The list of items that express the trend (in my view): the obviously black dress to absorb the maximum amount of sun waves; anything passed down the female family line; deep plum lipstick in daytime; the huge ugly necklace they keep asking about; the vintage ring in the form of a rat doing a pirouette around your fingers; the lavender incense stick; a home plant that produces tiny inedible tangerines every December; misery rituals with online-ordered apple pie and deadlines and close friends with their own deadlines; overdoing make up; not doing make up; a perfume you use so much people recognize your approach; loud shoes that are flat; judgments based on Ascending and lunar signs; coffee and fruits and warm croissants; no bras; lipstick ignorant of the shape of your mouth; titles of poetry books in their physical manifestations; good luck when meeting all cats, regardless of color; getting along with children with attitudes; that place where they know how you like your tea; closing the oven behind the Devil’s Chocolate Cake for Christmas; scribble-covered diaries; stubbornly going against a bad reading; apologies and thanks; black nail polished fingers on old-fashioned letters in rare library books; naturally(?) light purple hair; changing the city by being in it, like Nagel in Mysteries; trying for ugly and honest on the first date; being kind to them, yes, but first to yourself; sweeping self-care; natural hair; deciding and walking and being okay with any which way this whole thing goes.

The Fertilizers: The Why and the How 

Witchy jewelry

By now a large part of readership is probably angry with me. For a growing number of people, witchcraft means Wicca, a religious practice that has little to do with the popularized image of the evil witch.

Here is where I argue that the former is the regain and the redefinition of the pre-Christian spiritual witch, while the latter is a secular reclaiming of the demonized witch.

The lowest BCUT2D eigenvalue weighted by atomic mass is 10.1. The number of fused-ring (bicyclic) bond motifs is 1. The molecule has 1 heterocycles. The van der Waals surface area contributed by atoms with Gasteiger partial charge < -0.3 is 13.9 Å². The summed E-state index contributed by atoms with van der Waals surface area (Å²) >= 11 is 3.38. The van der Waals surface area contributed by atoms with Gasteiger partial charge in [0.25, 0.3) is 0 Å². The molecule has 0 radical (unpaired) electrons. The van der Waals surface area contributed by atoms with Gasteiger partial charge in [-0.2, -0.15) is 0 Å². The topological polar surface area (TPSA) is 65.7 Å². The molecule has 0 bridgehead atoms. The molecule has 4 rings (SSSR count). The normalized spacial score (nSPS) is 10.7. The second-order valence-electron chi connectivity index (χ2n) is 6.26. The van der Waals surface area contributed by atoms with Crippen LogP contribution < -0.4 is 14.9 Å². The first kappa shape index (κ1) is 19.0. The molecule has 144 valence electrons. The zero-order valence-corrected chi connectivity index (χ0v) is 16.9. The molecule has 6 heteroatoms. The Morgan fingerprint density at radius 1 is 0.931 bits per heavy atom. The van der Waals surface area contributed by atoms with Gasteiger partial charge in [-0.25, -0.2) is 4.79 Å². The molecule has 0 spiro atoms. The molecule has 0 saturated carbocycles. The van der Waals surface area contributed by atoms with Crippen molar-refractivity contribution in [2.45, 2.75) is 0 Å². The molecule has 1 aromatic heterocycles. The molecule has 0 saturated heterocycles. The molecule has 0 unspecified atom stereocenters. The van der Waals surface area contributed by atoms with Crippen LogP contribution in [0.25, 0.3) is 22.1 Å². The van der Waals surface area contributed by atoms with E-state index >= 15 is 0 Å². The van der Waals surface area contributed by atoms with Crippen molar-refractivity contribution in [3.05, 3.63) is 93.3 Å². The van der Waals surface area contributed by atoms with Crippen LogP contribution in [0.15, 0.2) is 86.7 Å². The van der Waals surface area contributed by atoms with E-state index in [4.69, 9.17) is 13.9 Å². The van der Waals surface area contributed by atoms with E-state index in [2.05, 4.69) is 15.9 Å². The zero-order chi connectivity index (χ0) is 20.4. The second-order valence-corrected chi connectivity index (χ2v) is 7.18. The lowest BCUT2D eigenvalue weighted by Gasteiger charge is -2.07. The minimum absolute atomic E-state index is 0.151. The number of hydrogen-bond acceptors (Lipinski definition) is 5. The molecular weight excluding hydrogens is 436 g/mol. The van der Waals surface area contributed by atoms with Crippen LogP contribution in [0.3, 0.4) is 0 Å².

Yes, we say, we are them – the outcasts and weirdoes, the losers who did not get to write history, the spoilers and misusers of femininity, if there is a set form of it.

Maybe we did indeed sleep with the devil and maybe we did not, but is it anyone’s business?

We find the art of the potion turned poison in overdoing the spices in cooking and, thanks to an access to media from all possible viewpoints, get disenchanted with straightforward rationalization. 

We are post-religion, but we are smart enough to acknowledge the imperfect mechanism called a body that needs to believe, even if in just believing. 

We have destroyed the performative feminine mystique – we are human, disgusting, fat, thin, bald, hairy, lustful, imperfect – but the witch archetype allows us to retain some part of it, source unknown.

And even if I knew the source, who said it would be expressible in words and, if it were, who said I’d give away the witchcraft sisterhood’s secret of the dark moon on Midsummer’s Eve?


Do you like the witchy trend? What does it mean for you?

3 thoughts on “The Roots and Flowers of the Witch Trend”

  1. As a practicing witch, there are some glaring historical inaccuracies quite prevalent in this article. But to say that witchcraft means Wicca is a gross generalization – Wicca is just ONE of many new age religions that utilize some aspects of witchcraft, but many practitioners are not Wiccan and have no ties to Gerald Gardner’s sexually perverse “pagan” cult or any other religious background.

    That being said, as a witch, I don’t have any issue with non-magick folks taking interest in things like tarot cards, crystals, or oujia boards for aesthetic value. I enjoy the imagery of these things quite a lot myself.

  2. I really liked this article! I agree that it was harder to read than most CF articles because of the writing style, but I don’t see that as a bad thing. As a few other people have said already, it’s nice to have to think about and process writing when we’re now so used to everything being handed to us in bite-sized pieces and online lists. Personally I think this article had a lot of thought-provoking content, not just related to fashion but to society and lifestyle. I like that the author was able to express her own opinions but still allow people to interpret them.

  3. Seeing as a few people have been critical of the writing of this article, I just thought I’d comment on how much I loved it. I really appreciate the level of creativity and expression in it, I feel like that’s a writing style that’s becoming less and less popular as people’s, including mine, attention spans are shortened. It’s nice to be reminded that writing can be more than just pure information.